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But she did not credit that; her own lips had declared him as innocent of it in fact as he had been in thought. It could not be either that she had not cared for him, for she had given him too great a proof of her regard.

What, then, could be the meaning of her rejection ?

It remained for Cochrane with his oily, venomous tongue to suggest a cause as base as he knew it to be untrue.

“I beseech your lordship,” he said with an anxiety which was not altogether assumed, “ let me remove the lady. You see how she is afflicted by this interview. She risked much for this man's sake, knowing too little of his circumstances, and now that she knows him to be a bankrupt adventurer, she would spare him and herself the misery which must result from adding another burden to his beggarly estate."

Katherine did not hear his words; her distress deafened her to the calumny which was being spoken.

Lamington heard, and a thrill of pain quivered in his breast and overwhelmed his dismay in scorn for the mind which could at such a moment make such sordid calculations. He had been striving vainly for some explanation of her conduct, and in his blind passion he accepted the first that offered itself.

“Merciful powers !” he exclaimed, gazing upon her, doubt mingled with his despair, can this be so ? Is this why she hides her head from me, and cannot raise her face to mine? Speak, woman ; if your fair looks have not cheated me with the thought that you had as fair a heart - let me know if this knave has spoken truly, so that I may turn from you so full of scorn, that I shall feel no pang for all the hopes and love you have trampled underfoot!"

“It is for his sake that I am silent,” she again murmured to herself, and still she gave him no reply.

With a species of frenzy he stooped down and seized

“ Have you lost all sense of hearing and of touch ? or is this no more than another trick to feign a distress that is a mockery to me? Oh, madam, if these be yonr reasons for your new humour, you might have spared us all much trouble had you declared them sooner.

I am not so poor

her arm.

but I can thank Heaven for rescuing me from the false smiles of one who balances her affection with the stock of a larder or the stuff of a gown. I deemed you worthy to share with me the honourable struggle to win back the name and fortune of my father's house-I find you now a weak, pitiful creature, unfit to bear a true gentleman's name.”

Katherine snddenly clasped the Abbot's knees, and looking up to him imploringly, with tearful face, but not daring to glance towards her lover, she cried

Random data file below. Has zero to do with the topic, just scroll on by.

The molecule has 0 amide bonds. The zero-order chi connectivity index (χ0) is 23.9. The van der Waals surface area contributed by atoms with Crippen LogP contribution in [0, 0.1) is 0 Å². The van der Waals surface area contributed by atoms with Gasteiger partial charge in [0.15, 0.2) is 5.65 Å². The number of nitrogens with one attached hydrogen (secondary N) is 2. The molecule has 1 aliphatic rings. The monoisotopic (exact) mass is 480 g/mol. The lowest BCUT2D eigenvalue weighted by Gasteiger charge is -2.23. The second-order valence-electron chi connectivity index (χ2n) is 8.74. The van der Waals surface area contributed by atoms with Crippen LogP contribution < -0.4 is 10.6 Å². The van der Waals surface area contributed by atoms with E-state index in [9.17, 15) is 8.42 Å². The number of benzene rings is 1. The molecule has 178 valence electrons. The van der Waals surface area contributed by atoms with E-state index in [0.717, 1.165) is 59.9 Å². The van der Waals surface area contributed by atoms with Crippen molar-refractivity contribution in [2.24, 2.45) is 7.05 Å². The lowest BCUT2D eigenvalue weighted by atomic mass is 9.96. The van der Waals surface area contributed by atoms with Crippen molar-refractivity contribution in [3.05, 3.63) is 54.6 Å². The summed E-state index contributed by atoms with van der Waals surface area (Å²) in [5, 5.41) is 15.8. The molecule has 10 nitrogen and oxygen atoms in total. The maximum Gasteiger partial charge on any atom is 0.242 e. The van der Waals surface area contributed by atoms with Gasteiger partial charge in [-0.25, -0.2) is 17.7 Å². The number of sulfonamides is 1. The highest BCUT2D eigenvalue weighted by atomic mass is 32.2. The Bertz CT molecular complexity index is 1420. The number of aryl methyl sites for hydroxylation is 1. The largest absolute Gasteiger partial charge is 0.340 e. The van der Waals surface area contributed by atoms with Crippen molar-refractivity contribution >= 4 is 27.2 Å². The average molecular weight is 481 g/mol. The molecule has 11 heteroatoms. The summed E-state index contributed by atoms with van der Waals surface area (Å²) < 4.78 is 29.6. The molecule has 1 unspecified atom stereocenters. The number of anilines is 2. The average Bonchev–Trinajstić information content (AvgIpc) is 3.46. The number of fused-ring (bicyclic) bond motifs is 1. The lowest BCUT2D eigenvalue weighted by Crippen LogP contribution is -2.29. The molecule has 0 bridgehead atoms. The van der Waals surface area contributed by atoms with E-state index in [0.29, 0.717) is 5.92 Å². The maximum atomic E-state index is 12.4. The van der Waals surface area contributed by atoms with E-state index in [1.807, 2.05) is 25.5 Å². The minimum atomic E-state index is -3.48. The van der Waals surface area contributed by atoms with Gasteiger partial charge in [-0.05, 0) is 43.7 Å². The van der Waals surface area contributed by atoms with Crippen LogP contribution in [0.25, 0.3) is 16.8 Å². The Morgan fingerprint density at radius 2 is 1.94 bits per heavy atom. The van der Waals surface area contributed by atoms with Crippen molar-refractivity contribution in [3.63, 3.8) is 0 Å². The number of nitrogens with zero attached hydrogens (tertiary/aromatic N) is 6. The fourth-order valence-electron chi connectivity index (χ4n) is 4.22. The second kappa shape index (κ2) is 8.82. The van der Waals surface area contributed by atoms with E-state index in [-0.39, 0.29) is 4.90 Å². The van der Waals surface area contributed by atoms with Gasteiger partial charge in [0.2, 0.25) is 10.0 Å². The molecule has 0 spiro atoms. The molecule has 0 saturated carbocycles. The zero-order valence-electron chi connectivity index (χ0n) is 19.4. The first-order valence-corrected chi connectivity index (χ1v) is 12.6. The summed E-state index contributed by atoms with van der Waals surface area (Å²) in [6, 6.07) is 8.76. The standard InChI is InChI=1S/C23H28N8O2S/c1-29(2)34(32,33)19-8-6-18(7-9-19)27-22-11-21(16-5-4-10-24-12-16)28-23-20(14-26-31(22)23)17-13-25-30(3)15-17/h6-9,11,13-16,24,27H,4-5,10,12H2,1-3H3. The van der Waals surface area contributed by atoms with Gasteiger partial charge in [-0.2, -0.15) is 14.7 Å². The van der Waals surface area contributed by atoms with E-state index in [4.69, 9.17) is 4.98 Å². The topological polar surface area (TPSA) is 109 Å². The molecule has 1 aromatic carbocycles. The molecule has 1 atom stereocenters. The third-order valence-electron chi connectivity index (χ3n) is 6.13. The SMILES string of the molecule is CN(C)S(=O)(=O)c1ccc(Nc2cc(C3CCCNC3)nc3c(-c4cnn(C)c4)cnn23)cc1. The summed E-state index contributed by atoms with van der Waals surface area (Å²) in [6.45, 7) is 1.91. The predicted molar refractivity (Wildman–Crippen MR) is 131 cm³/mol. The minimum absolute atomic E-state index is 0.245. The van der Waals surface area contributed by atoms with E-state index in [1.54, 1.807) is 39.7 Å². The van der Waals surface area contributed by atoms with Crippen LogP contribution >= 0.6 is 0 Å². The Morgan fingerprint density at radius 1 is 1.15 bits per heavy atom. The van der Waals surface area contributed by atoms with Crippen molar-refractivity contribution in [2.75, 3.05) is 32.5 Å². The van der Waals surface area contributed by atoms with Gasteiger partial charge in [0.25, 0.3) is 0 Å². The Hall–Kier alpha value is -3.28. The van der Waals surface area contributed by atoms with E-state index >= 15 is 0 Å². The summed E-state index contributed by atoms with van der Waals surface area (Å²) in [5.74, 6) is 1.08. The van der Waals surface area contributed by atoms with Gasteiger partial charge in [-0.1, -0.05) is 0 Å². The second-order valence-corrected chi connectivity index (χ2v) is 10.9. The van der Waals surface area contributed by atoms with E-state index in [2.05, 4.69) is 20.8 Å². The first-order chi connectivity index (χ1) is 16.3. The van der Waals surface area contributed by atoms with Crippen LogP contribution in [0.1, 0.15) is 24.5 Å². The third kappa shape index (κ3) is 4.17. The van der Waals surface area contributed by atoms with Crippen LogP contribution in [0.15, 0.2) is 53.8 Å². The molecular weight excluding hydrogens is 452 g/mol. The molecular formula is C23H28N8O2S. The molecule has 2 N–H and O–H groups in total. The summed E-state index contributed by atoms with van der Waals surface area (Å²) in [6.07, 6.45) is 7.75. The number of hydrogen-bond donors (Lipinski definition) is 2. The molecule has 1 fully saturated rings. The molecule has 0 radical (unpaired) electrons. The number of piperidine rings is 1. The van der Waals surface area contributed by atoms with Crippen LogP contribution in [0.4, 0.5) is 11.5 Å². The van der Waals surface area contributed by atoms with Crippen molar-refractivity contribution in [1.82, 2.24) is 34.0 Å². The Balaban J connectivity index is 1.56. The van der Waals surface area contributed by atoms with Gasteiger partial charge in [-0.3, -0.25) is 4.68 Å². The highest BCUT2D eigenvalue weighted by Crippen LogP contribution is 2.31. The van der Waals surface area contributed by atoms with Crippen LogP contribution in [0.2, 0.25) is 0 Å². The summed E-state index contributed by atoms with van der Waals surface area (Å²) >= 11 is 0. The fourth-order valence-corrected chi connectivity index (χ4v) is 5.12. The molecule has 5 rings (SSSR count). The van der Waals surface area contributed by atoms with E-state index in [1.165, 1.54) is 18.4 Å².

“ Spare me, my lord, spare me, and take him away." Lamington laughed bitterly as he drew back,

“Oh, be content, madam; I will relieve you of my presence without his lordship’s interference. There is your treasure, Cochrane; take her and be as proud of her as you may. By my faith, I thank you for having rescued me from the shame I sought so eagerly ; for sad shame it would have been indeed to have found her later what I know her to be now."

“Let me take her hence,” said Cochrane again to his lordship; " this madman's raving is unfit for her ears."

“ She has heard the last of it,” cried Lamington, with the cruel laugh of despair that pierced her to the quick, more on account of his suffering than of her own, great as that was.

He went on" She need never heed me, for I will be the first to congratulate her, and wish her all the joy that she deserves.”

“Peace, man,” interrupted the Abbot, who had been watching this strange scene with curious eyes, and who began to suspect that Katherine had some deeper reason for her conduct than appeared on the surface. and retire."

“Since your lordship commands it, I obey; but it was not needed. Trust me, I would have seen you join the hands of this brave couple with as fair a laugh on my lips as you could have wished. Since they would have me gone, I will humour them in this as in all other things. Fare you well, Mistress Katherine-or Lady Cochrane, I ought to say, although the name sticks in my throat. Farewell

, and wben you think of me”-here bis affected tone of raillery broke down, and his passionate agony found expression—"oh, woman, think of me as of one whose life

“ Peace, you have marred-of one who cherished your image above all else on earth-of one whom your falsehood has hurled down the black depths of misery and despair; and yet of one who thanks Heaven that he knows your baseness even while he falls.”

"Spare me—spare him," moaned Katherine to the Abbot.

The latter motioned to the Prior, who rose hastily from his seat, and prevented Lamington saying more by dragging him from the chamber.

The door had scarcely closed upon them when the Abbot proceeded